Many e-commerce brands are adopting the dropshipping order fulfillment model – and for a good reason. With this method, they don’t have to stock inventory to fulfill incoming orders. Instead, they can purchase the stock as required from a third-party wholesaler or manufacturer.
Dropshipping enables e-commerce brands to avoid one of the biggest challenges in this sector – inventory management. To ensure that the right products are available at the right time, they need to invest time, money, and resources into demand forecasting and ensure that they have the right amount of inventory to meet customer demands. All of this is easier said than done. Dropshipping can help them avoid these issues.
These brands don’t have to maintain an ongoing inventory or handle product shipping or fulfillment. Instead, they purchase inventory on-demand from a third party after a customer places an order. Thus, they can fulfill orders and serve customers while avoiding the costs and labor of inventory management.
But these benefits notwithstanding – is dropshipping an effective way to build a successful e-commerce business?
This article explores this question. We do a deep dive into some of the downsides of dropshipping so you can wisely decide how to pad yourself from the brunt this model may come back with.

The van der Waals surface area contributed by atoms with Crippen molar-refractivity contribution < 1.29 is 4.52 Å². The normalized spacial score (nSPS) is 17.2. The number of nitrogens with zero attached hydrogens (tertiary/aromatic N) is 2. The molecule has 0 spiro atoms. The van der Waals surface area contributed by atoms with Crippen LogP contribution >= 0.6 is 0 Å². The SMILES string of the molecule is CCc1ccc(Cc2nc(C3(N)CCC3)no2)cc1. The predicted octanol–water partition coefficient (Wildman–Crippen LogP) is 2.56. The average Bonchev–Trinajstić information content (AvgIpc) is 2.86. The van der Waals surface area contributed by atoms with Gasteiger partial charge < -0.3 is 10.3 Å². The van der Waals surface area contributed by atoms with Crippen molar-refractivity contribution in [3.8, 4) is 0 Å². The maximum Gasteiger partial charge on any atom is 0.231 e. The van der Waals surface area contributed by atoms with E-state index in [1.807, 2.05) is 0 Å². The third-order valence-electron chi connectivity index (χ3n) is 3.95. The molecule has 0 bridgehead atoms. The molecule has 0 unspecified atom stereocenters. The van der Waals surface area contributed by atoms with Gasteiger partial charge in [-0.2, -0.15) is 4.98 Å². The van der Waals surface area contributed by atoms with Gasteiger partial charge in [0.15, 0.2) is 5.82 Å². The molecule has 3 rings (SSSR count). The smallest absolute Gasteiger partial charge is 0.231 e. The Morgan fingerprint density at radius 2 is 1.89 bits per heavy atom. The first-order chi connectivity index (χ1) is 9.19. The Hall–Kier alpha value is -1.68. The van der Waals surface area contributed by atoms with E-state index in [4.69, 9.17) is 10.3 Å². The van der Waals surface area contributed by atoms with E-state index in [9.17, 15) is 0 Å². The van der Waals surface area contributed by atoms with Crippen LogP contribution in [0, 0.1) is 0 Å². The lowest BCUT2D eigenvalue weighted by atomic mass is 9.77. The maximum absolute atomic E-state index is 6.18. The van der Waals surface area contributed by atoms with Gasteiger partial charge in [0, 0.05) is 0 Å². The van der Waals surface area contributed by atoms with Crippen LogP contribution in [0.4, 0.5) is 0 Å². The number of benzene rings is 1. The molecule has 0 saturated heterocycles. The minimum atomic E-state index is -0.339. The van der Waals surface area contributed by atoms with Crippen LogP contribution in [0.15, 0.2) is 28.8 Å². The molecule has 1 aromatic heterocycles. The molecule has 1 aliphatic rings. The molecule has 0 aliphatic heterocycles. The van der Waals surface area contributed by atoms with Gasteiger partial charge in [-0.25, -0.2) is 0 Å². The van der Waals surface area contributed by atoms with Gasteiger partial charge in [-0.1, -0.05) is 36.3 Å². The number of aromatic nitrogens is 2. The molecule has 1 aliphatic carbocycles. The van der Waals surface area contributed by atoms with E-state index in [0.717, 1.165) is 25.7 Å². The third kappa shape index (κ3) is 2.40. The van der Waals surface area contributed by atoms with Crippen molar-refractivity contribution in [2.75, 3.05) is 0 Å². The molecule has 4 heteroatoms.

The Return Blows of Dropshipping
Any e-commerce firm looking to adopt drop shipping should be aware of both – its benefits and downsides. Only then can they correctly leverage the approach to lower their costs, maximize their profits, and optimize their customers’ satisfaction. Here are some of the issues you should take note of.
It’s Hard to Track Inventory from Multiple Third Parties
An e-tailer that stocks its inventory can control stock levels, prevent out-of-stocks, and track which products are selling and which ones are not. But with dropshipping, the brand sources its inventory from multiple third parties. These manufacturers or wholesalers usually fulfill orders for brands or e-tailers, which means their inventory can change daily.
It can be hard for e-commerce firms to track this inventory from multiple sources. Equally important, it’s not easy to ensure that enough inventory is available to fulfill all incoming orders.
Supplier Relationships Can Get Bumpy
With dropshipping, the e-commerce company passes the order to a third-party supplier who then ships the product directly to the customer. In this transaction, the e-tailer gets a cut of the sale. Some suppliers may resent giving this commission to the brands and think that the entire sale could be theirs if they sold directly to customers. Other suppliers may prefer to ship products wholesale to a retailer at regular intervals instead of selling them individually to each customer as an order comes in.
Both these scenarios can cause friction between e-commerce brands and their suppliers. To avoid these problems, brands must ensure that they have an agreement with every supplier specifying the terms of sale. But even so, it may not all be smooth sailing because third parties may not blindly agree with the brand’s terms and tend to push back to support their own interests.